Quote from: Good Ole Samm on April 18, 2019, 08:34:20 pmYeah, Bolling was very good at writing, "Little Archie on Mars" being my favorite of his scripts. I totally agree with you that Archie should compile those Jughead stories into a TPB- I've got "Folly" and "Hercules" in a digest, but that'd be really cool.Until about the late 1980s, when they stopped doing new Little Archie stories, and Bolling became one of the main writers on Betty & Me, Bolling's stories seemed to exist in some weird alternate Archie-verse. On Betty & Me, he began integrating his LA characters like Chic and Polly Cooper (and Betty's cat, Caramel) into the Betty stories. A Bolling story always tended to have a fantasy, supernatural, mystery or adventure element (like his series, "Betty Cooper, Super Sleuther" in Betty). Towards the tail end of Sabrina's original run, he took over and briefly turned it into more of an adventure-oriented title. He also really liked to do 'outdoorsman' stories (Mr. Weatherbee was obviously a favorite of his) about camping and fishing ("The Plight of the Perilous Pike"), and he loved drawing maps and always had his own unusual names for local landmarks in Riverdale (Like "Bongo Bay", and I believe it was Bolling who introduced "Pickens Park"). It's hard to mistake a Bolling-written story even in the absence of credits. In hindsight, it seems odd to me that Bolling wrote only a bare handful of stories (all of them relatively short) for Life With Archie, which was the relatively permanent home of adventure-type stories at ACP. If I had to guess, Frank Doyle must really have enjoyed the change-of-pace those type of stories offered him, and wasn't willing to give up that assignment, even though Bolling would have been perfect for the job.
Quote from: Good Ole Samm on April 18, 2019, 08:34:20 pmNever really bothered to check out the pre-code Harvey's for the most part, maybe someday. Could be something I'd quite like, although I'll always have the soft spot for the ghosts, witches and devils the publisher eventually became famous for. I get that you're not crazy about the Sacks, I guess for some the drawing style might need some getting used to.Harvey's biggest characters, prior to the horror-comics boom, were The Black Cat (in Speed Comics and especially in her own mag, as drawn by Lee Elias), and The Green Hornet. The two big Harvey anthology titles were Speed (which also starred Shock Gibson and Captain Freedom), and Champ Comics (featuring Duke O'Dowd, the Human Meteor). Simon & Kirby seemed to be peripherally involved with Harvey off-and-on, at times editing and/or providing covers, and late in the Golden Age, after leaving DC, they tried to launch some new characters like Stuntman, Boy Explorers, and Captain 3-D, that never really took off. Other than that, Harvey tended to lean heavily on reprinting popular newspaper strips like Joe Palooka, Dick Tracy and The Phantom.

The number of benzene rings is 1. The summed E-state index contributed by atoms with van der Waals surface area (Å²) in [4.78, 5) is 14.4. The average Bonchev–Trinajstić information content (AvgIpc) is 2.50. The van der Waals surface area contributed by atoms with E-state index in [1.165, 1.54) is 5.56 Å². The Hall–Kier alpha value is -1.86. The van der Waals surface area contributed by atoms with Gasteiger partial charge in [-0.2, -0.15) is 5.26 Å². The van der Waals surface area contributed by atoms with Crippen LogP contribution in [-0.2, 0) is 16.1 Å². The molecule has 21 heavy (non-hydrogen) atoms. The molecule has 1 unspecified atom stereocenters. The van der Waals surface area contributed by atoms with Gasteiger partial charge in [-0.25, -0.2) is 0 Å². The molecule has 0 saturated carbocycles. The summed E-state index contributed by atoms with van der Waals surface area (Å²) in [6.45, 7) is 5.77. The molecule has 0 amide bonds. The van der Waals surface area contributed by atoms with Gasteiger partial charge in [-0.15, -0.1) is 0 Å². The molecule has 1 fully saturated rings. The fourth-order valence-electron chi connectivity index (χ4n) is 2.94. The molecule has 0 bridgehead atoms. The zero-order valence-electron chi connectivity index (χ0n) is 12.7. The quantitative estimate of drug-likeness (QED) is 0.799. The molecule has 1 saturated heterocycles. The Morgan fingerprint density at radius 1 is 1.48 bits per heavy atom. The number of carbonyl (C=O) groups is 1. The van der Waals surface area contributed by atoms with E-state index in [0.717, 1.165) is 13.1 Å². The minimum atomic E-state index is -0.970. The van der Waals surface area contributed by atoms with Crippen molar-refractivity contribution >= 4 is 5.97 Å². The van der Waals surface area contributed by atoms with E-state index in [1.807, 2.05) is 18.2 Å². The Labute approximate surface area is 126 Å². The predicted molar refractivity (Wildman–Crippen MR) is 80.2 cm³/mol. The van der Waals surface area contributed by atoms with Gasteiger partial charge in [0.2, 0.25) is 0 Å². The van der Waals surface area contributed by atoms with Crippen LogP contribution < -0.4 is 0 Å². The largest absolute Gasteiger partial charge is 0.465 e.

Quote from: Good Ole Samm on April 18, 2019, 08:34:20 pmI also really like the Mickeys, too. A pity I don't have enough of Floyd Gottfredson, the guy was talented. He was what Barks was to the Disney ducks.Fortunately, Fantagraphics has reprinted all of the early Mickey Mouse newspaper strip adventure continuities from the '30s and '40s in a series of hardcovers. Cheaper and easy to find are the old Gladstone Comics from the late 1980s, many of which reprinted Gottfredson Mickey strips.